Visage Technologies
Face Tracking & Analysis



Visage Technologies' face tracking is used for liveness detection by verifying facial motion. Our face detection and tracking can also serve as excellent basis for face recognition itself, by providing fully normalized face images.

Instead of relying on complicated passwords or keys, facial motion and liveness detection can be employed in user-friendly security measures.

While face detection and tracking can serve as an essential basis for face recognition by providing a fully normalized facial image, face tracking can also fulfill an important role in liveness detection. Liveness detection provides an additional layer of security that helps distinguish between a real person and an image, video, or mold.

This can be achieved by end-users performing specific, verifiable facial motions, such as turning, eye rotation or speech. Visage Technologies features a slim technological footprint and support for a wide array of platforms, allowing the development of extensive security frameworks based on our technology.

University of Reading and Veridos implemented our face detection, tracking and recognition technology in their project PROTECT. The aim of project PROTECT is to build an advanced biometric-based person identification system that works robustly across a range of border crossing types and that has strong user-centric features.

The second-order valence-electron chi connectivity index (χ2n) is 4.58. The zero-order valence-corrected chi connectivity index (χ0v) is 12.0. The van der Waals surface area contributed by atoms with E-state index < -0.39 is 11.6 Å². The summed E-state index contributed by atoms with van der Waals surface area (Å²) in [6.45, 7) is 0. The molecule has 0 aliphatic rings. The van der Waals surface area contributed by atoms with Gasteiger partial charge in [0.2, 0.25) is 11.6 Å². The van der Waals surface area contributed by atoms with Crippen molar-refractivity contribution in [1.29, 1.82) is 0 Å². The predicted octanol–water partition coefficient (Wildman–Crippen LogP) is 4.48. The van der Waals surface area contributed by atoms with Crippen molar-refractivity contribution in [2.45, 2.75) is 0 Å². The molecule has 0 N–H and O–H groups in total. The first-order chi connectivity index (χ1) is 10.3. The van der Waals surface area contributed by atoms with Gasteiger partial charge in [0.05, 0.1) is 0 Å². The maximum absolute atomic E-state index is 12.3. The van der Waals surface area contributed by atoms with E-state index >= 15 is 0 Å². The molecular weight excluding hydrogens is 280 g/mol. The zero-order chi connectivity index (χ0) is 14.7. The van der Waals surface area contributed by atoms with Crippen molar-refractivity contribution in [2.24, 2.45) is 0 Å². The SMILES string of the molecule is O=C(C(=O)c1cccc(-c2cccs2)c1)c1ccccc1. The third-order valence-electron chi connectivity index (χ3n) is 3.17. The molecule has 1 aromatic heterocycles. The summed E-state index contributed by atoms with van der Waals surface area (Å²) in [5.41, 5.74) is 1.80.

Our client Microblink used our face tracking technology for their BlinkID application which enables users to scan IDs, driver’s licenses, passports, work permits, visas, and other identity documents from their mobile phone. An added layer of security is introduced with the help of our visage|SDK FaceTrack to prevent possible fraud attempts.

The 1U application by Veridium (formerly Hoyos Labs) aims to simplify security measures by using biometrics. It uses our face tracking technology for liveness detection, which adds another layer of protection. With the help of visage|SDK FaceTrack, it utilizes your mobile devices´ camera to sense vitals from subtle facial movements, in order to make sure that the person trying to authenticate is indeed a real person and not an image or a video.


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